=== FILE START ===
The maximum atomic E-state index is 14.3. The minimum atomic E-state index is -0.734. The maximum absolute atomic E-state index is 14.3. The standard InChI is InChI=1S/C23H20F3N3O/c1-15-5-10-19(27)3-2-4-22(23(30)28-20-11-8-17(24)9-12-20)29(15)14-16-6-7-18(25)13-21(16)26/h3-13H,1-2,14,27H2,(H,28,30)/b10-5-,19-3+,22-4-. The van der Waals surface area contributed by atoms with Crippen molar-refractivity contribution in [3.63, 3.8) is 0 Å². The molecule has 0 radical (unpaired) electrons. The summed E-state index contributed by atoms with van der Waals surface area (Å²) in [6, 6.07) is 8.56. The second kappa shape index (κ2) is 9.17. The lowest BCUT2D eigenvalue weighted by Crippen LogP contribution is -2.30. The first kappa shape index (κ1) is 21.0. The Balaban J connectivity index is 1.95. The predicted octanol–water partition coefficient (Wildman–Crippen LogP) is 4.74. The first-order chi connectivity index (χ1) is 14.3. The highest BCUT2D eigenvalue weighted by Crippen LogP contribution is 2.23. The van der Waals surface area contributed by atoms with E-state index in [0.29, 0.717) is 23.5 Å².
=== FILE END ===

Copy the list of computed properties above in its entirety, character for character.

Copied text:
The maximum atomic E-state index is 14.3. The minimum atomic E-state index is -0.734. The maximum absolute atomic E-state index is 14.3. The standard InChI is InChI=1S/C23H20F3N3O/c1-15-5-10-19(27)3-2-4-22(23(30)28-20-11-8-17(24)9-12-20)29(15)14-16-6-7-18(25)13-21(16)26/h3-13H,1-2,14,27H2,(H,28,30)/b10-5-,19-3+,22-4-. The van der Waals surface area contributed by atoms with Crippen molar-refractivity contribution in [3.63, 3.8) is 0 Å². The molecule has 0 radical (unpaired) electrons. The summed E-state index contributed by atoms with van der Waals surface area (Å²) in [6, 6.07) is 8.56. The second kappa shape index (κ2) is 9.17. The lowest BCUT2D eigenvalue weighted by Crippen LogP contribution is -2.30. The first kappa shape index (κ1) is 21.0. The Balaban J connectivity index is 1.95. The predicted octanol–water partition coefficient (Wildman–Crippen LogP) is 4.74. The first-order chi connectivity index (χ1) is 14.3. The highest BCUT2D eigenvalue weighted by Crippen LogP contribution is 2.23. The van der Waals surface area contributed by atoms with E-state index in [0.29, 0.717) is 23.5 Å².